For a good night’s rest…

My bed is old. Well, specifically the mattress.

We bought it when I was pregnant with Eva and still living in Switzerland. It is a dense foam mattress from IKEA and was a step up from the one Nil was using. On hindsight, I should have settled for a spring mattress. They last way better and are much more firmer. These days, I can feel myself rolling in towards the center – a sign that it’s time to replace this.

I saw some pretty good ones from and wonder if I can get anything similar here for a decent price. While I can still sleep pretty okay on this, I have a strange feeling that if I continue using this, my back will start to go!!!!

What about you? What sort of mattress are you using?

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Calendula Frosting (Whipped Shea Butter)

Calendula Frosting (Whipped Shea Butter)

Chamomile Frosting (Whipped Shea Butter)
Contents | Shea Butter (Butyrospermum parkii), Calendula-infused Sunflower Oil (Helianthus annuus) and Sweet Almond Oil (Prunus dulcis), Calendula Powder

I had to be very careful when formulating this as this is for Noah and meant to replace his current calendula cream. He has eczema, if I haven’t mentioned it before so I can’t just put in anything I like. It could just cause a flare-up and I definitely don’t want that. So I settled with what he has been exposed to – Shea butter, sunflower oil and so forth.

I left this unscented so the only scent I get is from the calendula – I used dried calendula petals and ground them up as finely as I could before adding them to my shea butter. Then I added in a calendula oil infusion – basically calendula petals soaked in a blend of sunflower and sweet almond oil. I made this infusion a few days ago and it sat in my slow cooker for over 12 hours before cooling down and sitting in the oil for a further two days.

Why these three oils?

Well, I read that Shea butter has anti-inflammatory benefits and can aid in cell regeneration, healing as well as offers some degree of protection against the sun’s UV rays, while sweet almond oil is soothing, easily absorbed and gentle, making it suitable for babies or adults with sensitive skin. Sunflower oil contains high amounts of Vitamin E, fatty acids and antioxidants and is non-comedogenic.

You may not be able to see it here but the texture is very much like the previous frosting I made for Eva – very fluffy and airy. The picture you see is the frosting fresh from whipping – it needs to set for at least 12-24 hours before first use but I couldn’t resist. Hehehe.

Like the previous frosting, it is a rich cream and I hope will do wonders for his dry and flaky skin. The lotions I have been using for him don’t last long – I reckon they are just too light – and I find myself putting more and more each time. I didn’t make much; just enough for a 150ml container. As usual, I didn’t have any on hand and used two 110ml glass hermetic sealed jars I bought earlier.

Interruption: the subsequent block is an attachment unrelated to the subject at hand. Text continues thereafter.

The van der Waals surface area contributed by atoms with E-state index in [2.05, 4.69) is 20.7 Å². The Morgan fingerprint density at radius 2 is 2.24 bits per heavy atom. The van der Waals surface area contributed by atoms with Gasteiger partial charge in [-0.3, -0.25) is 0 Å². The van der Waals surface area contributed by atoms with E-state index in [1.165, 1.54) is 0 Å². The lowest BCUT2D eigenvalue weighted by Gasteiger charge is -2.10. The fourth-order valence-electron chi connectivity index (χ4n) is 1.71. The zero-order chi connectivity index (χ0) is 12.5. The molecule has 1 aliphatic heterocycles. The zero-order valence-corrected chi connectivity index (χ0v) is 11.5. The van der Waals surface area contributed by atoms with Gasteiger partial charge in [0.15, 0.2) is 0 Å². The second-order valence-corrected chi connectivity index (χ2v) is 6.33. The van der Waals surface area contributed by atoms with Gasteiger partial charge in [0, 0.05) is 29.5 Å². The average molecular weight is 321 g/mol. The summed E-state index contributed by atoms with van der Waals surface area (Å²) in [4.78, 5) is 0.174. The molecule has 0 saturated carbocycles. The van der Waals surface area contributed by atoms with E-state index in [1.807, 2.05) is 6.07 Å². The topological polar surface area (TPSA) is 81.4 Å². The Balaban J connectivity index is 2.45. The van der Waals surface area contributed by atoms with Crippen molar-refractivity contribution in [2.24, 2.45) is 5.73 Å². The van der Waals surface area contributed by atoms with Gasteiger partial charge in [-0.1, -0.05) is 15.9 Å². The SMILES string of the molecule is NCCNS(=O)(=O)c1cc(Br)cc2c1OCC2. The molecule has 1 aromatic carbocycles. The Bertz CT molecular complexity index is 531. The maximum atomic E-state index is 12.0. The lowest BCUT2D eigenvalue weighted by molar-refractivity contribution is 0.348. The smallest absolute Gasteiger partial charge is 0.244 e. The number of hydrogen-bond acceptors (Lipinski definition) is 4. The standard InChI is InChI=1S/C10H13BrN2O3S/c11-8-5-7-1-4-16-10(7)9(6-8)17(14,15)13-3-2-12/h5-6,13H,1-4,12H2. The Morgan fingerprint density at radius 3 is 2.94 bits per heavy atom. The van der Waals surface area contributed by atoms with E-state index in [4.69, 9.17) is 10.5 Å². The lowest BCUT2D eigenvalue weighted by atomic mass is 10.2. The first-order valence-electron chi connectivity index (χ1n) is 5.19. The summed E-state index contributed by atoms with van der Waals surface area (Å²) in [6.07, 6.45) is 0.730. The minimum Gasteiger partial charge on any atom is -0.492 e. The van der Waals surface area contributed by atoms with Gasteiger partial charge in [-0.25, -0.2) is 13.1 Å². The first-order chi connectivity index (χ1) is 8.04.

Can’t wait to try this on him tomorrow! Hopefully his skin condition will get better with frequent use of this! *keeps fingers crossed*

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Updates on Chamomile Frosting

Chamomile Frosting: After setting

About 12 hours later, this is how Chamomile Frosting looks like.

It’s a little softer than pure shea butter and definitely airy – I could hear the air pockets going squish as I tried to spoon it out. I might put in a little bit more carrier oils to make it softer but overall, I like this formula. Melts on the skin immediately and no grains!

I am so tempted to buy some unrefined and/or luxury butters and play around with the mix but I have a funny feeling that Nil isn’t going to be all that happy with me adding more to my soap stash! Anyway, this – if stored and used properly (no water or dirty fingers) – should last for at least 3-6 months.

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Chamomile Frosting (Whipped Shea Butter)

Chamomile Frosting (Whipped Shea Butter)

Chamomile Frosting (Whipped Shea Butter)
Contents | Shea Butter (Butyrospermum parkii), Chamomile-infused Olive Oil (Olea europaea), Macadamia Nut Oil (Macadamia ternifolia), Sweet Almond Oil (Prunus dulcis), Grapeseed Oil (Vitis vinifera), Apricot Kernel Oil (Prunus armeniaca), Rosemary Oleoresin (Rosmarinus officinalis, Oleum), Chamomile Powder, Essential oils (Geranium, Chamomile, Lavender).

I have been spending a bomb on creams since I arrived here, namely for myself and the kids. With Noah’s sensitive skin and eczema flares (now under control thanks to some calendula cream), Eva’s dry skin coupled with my own increasingly dry skin, we can spend up to €50 on creams every two months (at this rate, I’d be spending enough to buy e-readers (anyone looked up the kobo ereader reviews?)). Noah’s concoction, especially, isn’t cheap since I can only get it from organic stores. After taking a look at the ingredients list and discussing with my hubby, I decided to dig into my soapmaking supplies and see what I could come up with, especially when my calendula petals arrived in the mailbox today.

After scouting the Internet for ideas and techniques, I finally decided on a formulation for Eva. She has been using my soaps so I know it’s safe to make a butter with the same oils I use in my soap since she hasn’t shown any reaction to it. My recipe is loosely taken from a few formulas from the Internet, which include this one here and here. It took me about half an hour to 45 minutes to whip up some lovely body butter – I made enough for a 250- or 300-ml container. My pot can only take up to 200ml of butter so the remainder went into a glass jar we used for storing homemade jam (that is another story altogether – homemade jam beats commercial jam ANY TIME!).

I tried it on my skin immediately and I like how it feels, very moisturizing and rich. Scent-wise, I love it. I mildly scented this with some of my favourite essential oils and two hours later, there is still a slight lingering geranium scent with a lavender & chamomile undertone. Very relaxing and soothing!